April 12, 2010 at 8:45 pm #97017
Thanks, but I don’t think it was ‘canceled’ and ‘re-instituted.’ Canceled isn’t an action or term used in reference to federal law. It’s possible that legislation could contain a date at which the law expires (sometimes called a ‘sunset’). For many laws with such dates, the Congressional expectation is that the law would be reauthorized before it expired. Quite often, federal agencies will continue to implement a law that has not been reauthorized before it’s expiration date since the appropriations they receive to implement it essentially act as one year extensions of the law. I don’t remember if the PRA originally had an expiration date, but it was reauthorized in 1986. It never was not in force and I’ve never heard of the Contract with America events you mention. For a history of the PRA, see a Congressional Research Service report : http://www.fas.org/sgp/crs/secrecy/RL30590.pdf
April 14, 2010 at 1:28 pm #97015
Hi Rick, you’re right, I used the wrong verbiage. According to the document you linked, the 1986 reauthorization lasted until 1989, at which time I guess the term would be that it was sunsetted. So from 1989 to 1995, it was not in force. Regarding the Contract with America reference, this is an easy thing to find. Here’s an example of many links on this (see the last paragraph): http://legal-dictionary.thefreedictionary.com/Contract+with+America
April 14, 2010 at 1:36 pm #97013
That’s a big stretch to assume all wikis and blogs could be used as a decision making vehicle for the prospective expenditure of funds. Perhaps one of the acquisition/FAR folks could weigh in here to comment on whether the FAR already has rules in place that address this point – meaning, regardless of the medium of decision making used in developing a procurement, certain rules need to be in force. Whatever those are, social media used for the same purpose should adhere to those rules.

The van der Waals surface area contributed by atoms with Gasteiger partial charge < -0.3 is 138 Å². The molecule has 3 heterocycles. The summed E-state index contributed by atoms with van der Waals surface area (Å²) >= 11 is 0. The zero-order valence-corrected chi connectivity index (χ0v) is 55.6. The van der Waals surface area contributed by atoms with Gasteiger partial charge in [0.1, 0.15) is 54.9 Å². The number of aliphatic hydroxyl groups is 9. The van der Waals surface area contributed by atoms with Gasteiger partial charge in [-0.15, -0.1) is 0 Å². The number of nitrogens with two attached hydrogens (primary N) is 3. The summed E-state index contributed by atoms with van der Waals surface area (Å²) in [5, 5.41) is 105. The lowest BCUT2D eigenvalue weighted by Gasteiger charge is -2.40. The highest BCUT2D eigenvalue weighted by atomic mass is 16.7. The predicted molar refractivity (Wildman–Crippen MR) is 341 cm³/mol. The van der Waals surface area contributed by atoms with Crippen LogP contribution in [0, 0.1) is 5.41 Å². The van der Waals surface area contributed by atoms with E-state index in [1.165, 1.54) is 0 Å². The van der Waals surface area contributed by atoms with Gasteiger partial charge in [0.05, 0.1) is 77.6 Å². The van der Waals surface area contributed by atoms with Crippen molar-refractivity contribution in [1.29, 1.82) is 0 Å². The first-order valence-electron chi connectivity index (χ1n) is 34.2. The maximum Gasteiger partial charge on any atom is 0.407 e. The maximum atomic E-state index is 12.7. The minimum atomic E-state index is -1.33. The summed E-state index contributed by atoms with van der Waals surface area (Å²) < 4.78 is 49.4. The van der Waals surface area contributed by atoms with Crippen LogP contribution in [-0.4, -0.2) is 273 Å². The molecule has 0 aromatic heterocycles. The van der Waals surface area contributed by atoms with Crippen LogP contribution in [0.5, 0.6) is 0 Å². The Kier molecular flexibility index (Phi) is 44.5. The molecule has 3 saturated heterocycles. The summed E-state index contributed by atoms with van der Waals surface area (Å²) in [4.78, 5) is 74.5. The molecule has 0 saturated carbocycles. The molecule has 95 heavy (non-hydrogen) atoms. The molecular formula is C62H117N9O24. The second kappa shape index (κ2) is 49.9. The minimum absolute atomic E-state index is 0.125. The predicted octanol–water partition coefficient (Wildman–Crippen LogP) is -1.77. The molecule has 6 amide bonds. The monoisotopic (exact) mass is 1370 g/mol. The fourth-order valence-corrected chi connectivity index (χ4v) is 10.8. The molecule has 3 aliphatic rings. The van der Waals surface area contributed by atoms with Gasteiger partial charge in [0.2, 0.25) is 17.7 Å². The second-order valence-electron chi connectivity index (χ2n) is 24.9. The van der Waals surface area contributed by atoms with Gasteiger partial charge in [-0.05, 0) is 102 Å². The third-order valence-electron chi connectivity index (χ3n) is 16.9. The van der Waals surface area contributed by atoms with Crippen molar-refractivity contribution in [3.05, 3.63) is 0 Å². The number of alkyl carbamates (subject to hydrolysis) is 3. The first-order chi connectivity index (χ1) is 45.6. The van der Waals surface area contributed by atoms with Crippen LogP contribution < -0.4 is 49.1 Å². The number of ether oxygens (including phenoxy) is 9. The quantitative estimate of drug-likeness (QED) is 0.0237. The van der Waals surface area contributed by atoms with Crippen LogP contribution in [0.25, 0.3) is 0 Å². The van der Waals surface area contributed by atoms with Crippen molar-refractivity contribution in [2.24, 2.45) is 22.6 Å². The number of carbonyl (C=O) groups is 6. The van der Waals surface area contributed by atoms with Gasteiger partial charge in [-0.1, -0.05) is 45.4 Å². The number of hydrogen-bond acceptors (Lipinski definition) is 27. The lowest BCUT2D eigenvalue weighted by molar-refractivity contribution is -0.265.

April 15, 2010 at 12:51 pm #97011
Noel – It never sunsetted. The law has been in effect from the day it was first passed – there have been no gaps. You’ll have to check the PRA language, but I suspect the law is permanent and the lapses in authorization are only with respect to the authorization for appropriations. Checked the link you provided and I can see that the PRA is listed, but this was just the latest in a series of reauthorizations, so with respect to the PRA, the Contract didn’t really do anything. Congress simply took credit under the Contract for something it was going to have to do anyway.
March 24, 2011 at 11:13 pm #97009
This may be old news to some but it is on my front burner right now. Has anything changed that would allow us to use polling or surveys with a group of grantees inside a closed wiki?
You must be logged in to reply to this topic.